Trent Williams
ESNY Graphic, AP Photo

Washington Redskins left tackle Trent Williams could transform the New York Jets offensive line from flank into a formidable rib-eye cut.

Robby Sabo

Joe Douglas gets it. He flat-out understands. The man who so confidently strutted his booming resume into Florham Park early June recently demonstrated just how clear-minded and sound his team-building ways are presented.

Now that Ryan Kalil is the man Sam Darnold will touch on the backside so many times this season (not as frequently in Adam Gase’s shotgun-loaded offense), Douglas’s early June message has officially commenced itself in action.

“It starts with the quarterback and both lines.”

The quarterback is, of course, in-house. At least the franchise (and its many diehard fans) believes he’s here. (He better be.) Quinnen Williams is already making bone-crushing plays, and alongside Leonard Williams and Henry Anderson, the interior of Gregg Williams’s defense looks filthy.

The offensive line remains the great bugaboo—something Douglas, the former offensive lineman, cannot stand.

Mike Maccagnan’s criminal team-building ways left the cupboard bare. Having drafted just three big heavies (two in the fifth round and one in the third) over the span of five drafts (34 total picks), Darnold’s guys resembled flank steak. Resembling a rough-around-the-edges feel and less-than-stellar quality, there just isn’t a flattering way to describe the situation.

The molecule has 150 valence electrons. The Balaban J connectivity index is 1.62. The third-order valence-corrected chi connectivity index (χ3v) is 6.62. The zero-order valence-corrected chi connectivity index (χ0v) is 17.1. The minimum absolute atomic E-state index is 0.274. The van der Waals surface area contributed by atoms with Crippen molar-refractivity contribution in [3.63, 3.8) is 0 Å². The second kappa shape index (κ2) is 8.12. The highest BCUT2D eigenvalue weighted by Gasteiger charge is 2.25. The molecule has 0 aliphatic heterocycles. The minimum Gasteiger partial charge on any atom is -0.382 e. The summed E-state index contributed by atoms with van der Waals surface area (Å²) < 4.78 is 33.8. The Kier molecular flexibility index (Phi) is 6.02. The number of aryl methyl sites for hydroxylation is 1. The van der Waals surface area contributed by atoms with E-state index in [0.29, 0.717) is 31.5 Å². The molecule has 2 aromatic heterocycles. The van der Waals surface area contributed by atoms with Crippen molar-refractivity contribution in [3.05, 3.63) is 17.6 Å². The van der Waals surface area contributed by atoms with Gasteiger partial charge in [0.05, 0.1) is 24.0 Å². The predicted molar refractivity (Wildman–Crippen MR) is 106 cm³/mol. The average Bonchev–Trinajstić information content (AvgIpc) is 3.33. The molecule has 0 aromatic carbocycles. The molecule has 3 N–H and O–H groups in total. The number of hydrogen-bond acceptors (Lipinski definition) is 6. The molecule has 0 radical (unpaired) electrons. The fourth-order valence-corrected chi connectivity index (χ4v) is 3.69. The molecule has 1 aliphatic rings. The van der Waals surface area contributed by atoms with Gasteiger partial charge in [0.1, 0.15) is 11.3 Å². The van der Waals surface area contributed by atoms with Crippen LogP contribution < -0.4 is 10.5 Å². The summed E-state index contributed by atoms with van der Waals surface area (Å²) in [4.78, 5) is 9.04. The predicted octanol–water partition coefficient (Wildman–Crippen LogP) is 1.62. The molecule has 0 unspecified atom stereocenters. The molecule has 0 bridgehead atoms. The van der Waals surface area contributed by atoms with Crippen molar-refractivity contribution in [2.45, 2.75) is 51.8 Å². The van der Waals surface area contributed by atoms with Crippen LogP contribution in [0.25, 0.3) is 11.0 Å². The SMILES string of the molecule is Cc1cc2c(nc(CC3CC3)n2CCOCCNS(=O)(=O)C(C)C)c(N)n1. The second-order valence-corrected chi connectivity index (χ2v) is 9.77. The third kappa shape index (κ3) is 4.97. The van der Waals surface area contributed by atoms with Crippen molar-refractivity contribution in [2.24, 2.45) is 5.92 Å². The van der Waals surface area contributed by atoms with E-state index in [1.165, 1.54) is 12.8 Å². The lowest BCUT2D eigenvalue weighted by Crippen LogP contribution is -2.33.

Kalil, the five-time Pro Bowler and two-time First-Team All-Pro, immediately lifts the line to a London broil-type level. While the cut of the meat isn’t top-of-the-line, the way it’s now prepared suddenly eases tensions. The combo of Kalil and Kelechi Osemele on the inside owns the opportunity to do some damage.

Now, there’s just one move left that would cap the move from flank to rib-eye.

Trent Williams.

Williams, 31, is far from the perfect acquisition. Like Kalil, he isn’t a spring chicken and has suffered numerous injuries in recent memory. He’s missed nine games over the last two seasons and 13 in total over the last three.

New York Jets

All of those concerns are washed away when realizing the future is in the building. Young Darnold needs a fortress and he requires it now.

The offensive line remains the most overlooked and underrated unit in all of sports. Accounting for nearly half of the entire offense (5 of 11 players), it’s the unit that bleeds life into the offense.

Track every great team in NFL history and a tremendous five-man front is present. Take a gander at the best teams in the NFL today. … it doesn’t take a rocket scientist to figure it out. From the Kansas City Chiefs to the Philadelphia Eagles, studly big guys (with depth) is present.

When Kareem Hunt went down, Andy Reid’s offense didn’t miss a beat. Damien Williams ran behind a dominant front to success for the first time in his big-boy career. The very year Andrew Whitworth signed with the Los Angeles Rams was the exact timing of Todd Gurley’s breakout (improving from a disastrous 3.2 yards per carry in 2016 to a dominant 4.7 a year later).